WASM is very similar in that it typically gets executed by a jit and that compilers don't try to optimize too much ahead of time. WASM is optimized for loading quickly in a JIT. It also shares the issue that it needs to run on a very wide variety of hardware architectures. So it is not optimized for any particular one.


There was a short time window in browsers where WASM was actually AOT compiled, instead of the tiered compilation model that seems to be common now. I actually preferred the AOT compilation because it meant that there was no JS-like warmup phase until the code reaches full speed. This was a problem for large WASM blobs though because compilation took too long, and instead of "encouraging" people to write small WASM blobs, the browser makers "caved in" and moved towards a more JIT-like model (first pass is "compile fast but run slowly", and then compile hot functions with an optimizing compiler again).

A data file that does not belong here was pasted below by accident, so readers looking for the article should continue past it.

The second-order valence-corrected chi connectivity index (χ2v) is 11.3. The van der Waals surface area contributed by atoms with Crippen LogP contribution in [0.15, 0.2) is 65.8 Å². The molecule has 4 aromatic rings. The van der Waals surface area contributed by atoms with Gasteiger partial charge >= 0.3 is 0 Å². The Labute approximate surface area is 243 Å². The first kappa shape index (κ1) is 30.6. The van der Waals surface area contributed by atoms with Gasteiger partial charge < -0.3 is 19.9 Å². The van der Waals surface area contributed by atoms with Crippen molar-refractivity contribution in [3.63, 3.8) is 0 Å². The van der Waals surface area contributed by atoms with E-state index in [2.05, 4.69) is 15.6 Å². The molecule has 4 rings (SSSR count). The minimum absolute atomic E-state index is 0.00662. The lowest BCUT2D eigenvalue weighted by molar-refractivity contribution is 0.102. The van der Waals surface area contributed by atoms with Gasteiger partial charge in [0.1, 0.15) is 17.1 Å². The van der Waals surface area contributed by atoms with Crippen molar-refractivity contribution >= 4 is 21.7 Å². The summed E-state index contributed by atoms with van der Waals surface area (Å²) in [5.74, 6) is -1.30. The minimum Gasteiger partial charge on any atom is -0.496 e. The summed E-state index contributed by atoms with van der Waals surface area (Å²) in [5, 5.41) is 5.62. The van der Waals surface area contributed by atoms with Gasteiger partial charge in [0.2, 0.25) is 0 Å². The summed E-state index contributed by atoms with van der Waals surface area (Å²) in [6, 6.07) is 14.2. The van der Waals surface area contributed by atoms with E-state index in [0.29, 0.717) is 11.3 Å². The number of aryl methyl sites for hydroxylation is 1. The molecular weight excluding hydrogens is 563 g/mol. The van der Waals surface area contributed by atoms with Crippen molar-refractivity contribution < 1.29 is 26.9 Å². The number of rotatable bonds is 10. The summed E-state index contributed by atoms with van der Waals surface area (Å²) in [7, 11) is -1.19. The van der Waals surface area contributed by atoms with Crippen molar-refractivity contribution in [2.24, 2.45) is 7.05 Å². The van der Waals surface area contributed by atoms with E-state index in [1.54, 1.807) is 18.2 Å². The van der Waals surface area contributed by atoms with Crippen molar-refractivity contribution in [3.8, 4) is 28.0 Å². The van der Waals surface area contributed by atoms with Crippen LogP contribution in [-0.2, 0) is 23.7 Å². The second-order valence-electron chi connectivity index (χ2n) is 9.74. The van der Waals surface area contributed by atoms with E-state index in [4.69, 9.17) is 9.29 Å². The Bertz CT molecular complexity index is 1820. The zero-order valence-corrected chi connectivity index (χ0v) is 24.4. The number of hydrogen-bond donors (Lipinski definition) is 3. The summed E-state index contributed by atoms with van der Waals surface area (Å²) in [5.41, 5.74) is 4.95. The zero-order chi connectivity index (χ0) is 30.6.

With application frameworks like Blazor, Uno, Flutter, Composer, Unity taking the place of Flash, Java Applets and Silverlight, trying to force people to write smaller WASM modules was doomed to fail anyway.


WASM isn't specifically meant to be JIT and there is no compelling reason to. One prime use is ahead of time native compilation from easy to translate intermediate representation.


WASM specifically intended to run in just about any CPU. Which makes JIT compilation a particularly valid strategy to run it. Hardware accelerating the unoptimized WASM bytecode would have a lot of limitations since compiler does not know what hardware it is going to be running on. So, it can't do any hardware specific optimizations that a normal compiler would do.